Wichita Saying the community was against it, Sedgwick County commissioners on Wednesday unanimously ended a new policy that extended health insurance benefits to unmarried domestic partners.
"Elected officials have to go with the pulse of the community," Commissioner Carolyn McGinn said.
Commissioner Ben Sciortino said some people were concerned the policy would diminish the sanctity of marriage and send the wrong message to young people.
County Manager William Buchanan decided to offer employees the option of extending their health coverage to gay or straight partners in a move to keep the county competitive in recruiting and retaining the best employees possible.
Commissioners put the item on Wednesday's agenda after receiving numerous phone calls and e-mails from constituents who say the policy gives official sanction to sinful unions.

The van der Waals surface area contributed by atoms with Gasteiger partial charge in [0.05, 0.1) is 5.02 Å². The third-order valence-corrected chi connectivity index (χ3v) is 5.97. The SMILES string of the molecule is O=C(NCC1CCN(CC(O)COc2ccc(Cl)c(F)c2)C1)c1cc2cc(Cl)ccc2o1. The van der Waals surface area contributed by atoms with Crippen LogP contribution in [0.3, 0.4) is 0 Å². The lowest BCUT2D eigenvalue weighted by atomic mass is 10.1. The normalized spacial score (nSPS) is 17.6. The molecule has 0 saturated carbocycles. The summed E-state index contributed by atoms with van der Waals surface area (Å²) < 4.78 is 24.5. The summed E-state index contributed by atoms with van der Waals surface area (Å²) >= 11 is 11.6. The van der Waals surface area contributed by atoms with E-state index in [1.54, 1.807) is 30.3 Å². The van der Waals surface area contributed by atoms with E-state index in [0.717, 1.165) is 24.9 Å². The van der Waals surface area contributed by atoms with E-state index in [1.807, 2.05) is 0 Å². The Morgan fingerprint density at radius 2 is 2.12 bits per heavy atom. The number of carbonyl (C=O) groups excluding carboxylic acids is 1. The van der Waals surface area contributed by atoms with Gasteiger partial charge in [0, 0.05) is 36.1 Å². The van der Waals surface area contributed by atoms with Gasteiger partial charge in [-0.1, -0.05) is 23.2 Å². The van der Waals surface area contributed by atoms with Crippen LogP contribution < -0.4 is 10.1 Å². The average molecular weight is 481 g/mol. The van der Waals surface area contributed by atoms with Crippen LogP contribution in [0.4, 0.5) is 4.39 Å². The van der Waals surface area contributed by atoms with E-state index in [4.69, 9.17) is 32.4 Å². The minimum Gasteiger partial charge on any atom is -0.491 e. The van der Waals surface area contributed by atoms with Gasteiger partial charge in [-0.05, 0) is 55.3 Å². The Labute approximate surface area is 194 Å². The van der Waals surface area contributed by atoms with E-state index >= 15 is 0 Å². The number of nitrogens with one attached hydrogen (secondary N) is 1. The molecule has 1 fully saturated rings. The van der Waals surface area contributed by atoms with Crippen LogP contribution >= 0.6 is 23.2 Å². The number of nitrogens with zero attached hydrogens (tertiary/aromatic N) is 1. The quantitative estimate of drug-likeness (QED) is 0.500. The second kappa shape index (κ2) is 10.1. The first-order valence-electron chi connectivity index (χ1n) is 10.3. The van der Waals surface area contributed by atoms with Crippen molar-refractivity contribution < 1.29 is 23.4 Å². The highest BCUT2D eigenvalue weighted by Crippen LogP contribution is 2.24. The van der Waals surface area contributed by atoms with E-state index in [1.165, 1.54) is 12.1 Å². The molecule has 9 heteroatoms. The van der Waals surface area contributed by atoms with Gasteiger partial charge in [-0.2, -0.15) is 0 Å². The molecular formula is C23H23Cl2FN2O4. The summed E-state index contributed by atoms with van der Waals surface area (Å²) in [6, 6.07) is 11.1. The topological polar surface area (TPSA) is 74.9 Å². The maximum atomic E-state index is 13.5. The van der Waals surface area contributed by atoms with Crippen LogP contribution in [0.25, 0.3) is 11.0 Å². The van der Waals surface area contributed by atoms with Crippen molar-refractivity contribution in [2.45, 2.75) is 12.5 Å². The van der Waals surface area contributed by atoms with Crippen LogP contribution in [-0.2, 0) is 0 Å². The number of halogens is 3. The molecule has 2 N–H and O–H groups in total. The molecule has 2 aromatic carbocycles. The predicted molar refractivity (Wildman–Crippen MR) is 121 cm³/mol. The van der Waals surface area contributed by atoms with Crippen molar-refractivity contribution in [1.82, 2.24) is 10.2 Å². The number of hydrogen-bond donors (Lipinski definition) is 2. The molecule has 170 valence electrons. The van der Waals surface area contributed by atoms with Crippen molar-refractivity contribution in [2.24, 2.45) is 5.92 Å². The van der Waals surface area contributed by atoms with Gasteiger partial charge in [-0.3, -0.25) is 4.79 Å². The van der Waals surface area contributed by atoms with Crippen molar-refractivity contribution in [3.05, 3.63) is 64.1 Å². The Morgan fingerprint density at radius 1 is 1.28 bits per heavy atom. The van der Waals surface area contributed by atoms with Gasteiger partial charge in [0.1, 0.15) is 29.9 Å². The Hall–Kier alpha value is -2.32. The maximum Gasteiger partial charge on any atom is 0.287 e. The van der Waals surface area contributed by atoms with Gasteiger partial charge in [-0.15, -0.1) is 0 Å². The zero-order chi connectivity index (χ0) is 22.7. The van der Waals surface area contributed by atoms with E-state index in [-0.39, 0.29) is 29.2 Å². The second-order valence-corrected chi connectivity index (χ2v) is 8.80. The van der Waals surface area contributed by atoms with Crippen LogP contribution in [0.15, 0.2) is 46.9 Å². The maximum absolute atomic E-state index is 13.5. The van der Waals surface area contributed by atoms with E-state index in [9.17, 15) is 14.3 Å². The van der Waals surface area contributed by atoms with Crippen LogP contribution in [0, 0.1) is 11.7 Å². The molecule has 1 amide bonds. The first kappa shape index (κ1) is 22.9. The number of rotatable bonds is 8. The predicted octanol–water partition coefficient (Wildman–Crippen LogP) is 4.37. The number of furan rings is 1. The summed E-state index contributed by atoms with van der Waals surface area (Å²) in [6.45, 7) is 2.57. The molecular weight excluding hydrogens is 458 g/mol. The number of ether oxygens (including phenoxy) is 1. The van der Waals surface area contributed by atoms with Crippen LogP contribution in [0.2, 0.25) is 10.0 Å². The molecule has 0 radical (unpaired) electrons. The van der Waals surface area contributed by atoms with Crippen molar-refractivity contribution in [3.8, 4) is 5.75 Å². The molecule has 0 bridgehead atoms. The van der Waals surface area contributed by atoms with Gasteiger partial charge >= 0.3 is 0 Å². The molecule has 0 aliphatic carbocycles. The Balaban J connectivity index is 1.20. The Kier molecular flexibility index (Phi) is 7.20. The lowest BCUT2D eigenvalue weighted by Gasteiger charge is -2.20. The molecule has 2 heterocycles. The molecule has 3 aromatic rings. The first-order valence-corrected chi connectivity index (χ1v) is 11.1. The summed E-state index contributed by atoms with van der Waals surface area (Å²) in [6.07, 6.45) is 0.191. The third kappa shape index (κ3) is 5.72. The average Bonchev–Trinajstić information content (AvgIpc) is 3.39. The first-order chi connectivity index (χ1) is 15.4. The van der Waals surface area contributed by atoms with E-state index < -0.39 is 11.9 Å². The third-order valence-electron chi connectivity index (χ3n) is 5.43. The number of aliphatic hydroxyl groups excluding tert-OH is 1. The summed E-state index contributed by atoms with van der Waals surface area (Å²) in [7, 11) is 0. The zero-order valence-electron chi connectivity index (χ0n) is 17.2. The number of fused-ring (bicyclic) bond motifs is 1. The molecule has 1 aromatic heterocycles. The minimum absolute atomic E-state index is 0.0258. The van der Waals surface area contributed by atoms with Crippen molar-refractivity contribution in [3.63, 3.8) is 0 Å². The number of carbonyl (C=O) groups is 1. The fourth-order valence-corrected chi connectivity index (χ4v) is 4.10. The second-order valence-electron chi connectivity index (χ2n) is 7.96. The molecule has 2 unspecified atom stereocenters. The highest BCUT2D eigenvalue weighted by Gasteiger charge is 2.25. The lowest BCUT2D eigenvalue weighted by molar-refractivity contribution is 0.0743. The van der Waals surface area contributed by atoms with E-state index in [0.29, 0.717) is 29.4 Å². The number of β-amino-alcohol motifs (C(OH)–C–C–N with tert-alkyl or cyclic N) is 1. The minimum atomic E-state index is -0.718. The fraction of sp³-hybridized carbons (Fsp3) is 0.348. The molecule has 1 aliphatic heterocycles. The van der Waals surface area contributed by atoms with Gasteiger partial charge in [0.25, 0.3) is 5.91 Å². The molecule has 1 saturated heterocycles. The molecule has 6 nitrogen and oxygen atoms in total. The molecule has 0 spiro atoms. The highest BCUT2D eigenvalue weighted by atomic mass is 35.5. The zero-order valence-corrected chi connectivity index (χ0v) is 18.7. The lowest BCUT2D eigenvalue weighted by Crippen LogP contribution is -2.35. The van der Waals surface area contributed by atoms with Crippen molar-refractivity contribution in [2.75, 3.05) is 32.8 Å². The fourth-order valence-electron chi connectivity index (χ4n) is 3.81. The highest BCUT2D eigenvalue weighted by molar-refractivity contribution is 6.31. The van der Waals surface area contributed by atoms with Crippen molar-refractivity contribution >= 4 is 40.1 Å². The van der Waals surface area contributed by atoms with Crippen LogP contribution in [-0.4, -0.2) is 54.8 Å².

Employees were told of their option to cover domestic partners in a packet of materials outlining insurance plans.
Pastor Shelley Hamilton of First Metropolitan Community Church told KFDI radio that she supported extending the benefits to domestic partners. She said the community's reaction to it was "homophobic."
At the same time, Terry Fox of Immanuel Baptist Church urged people this week to call the county commissioners to speak against the policy.
Kansas does not allow benefits to same-sex couples, and the subject has not been broached in recent years, said Kyle Wendt, benefits administrator with the Kansas Health Care Commission.
The number of U.S. employers offering or planning to offer health insurance benefits to same-sex partners increased by 20 percent in the last year to 4,284, according to a study by the nation's largest gay and lesbian organization.
At least 712 employers added the benefits from August 2000 through August 2001, according to a "State of the Workplace" study by the Human Rights Campaign in Washington.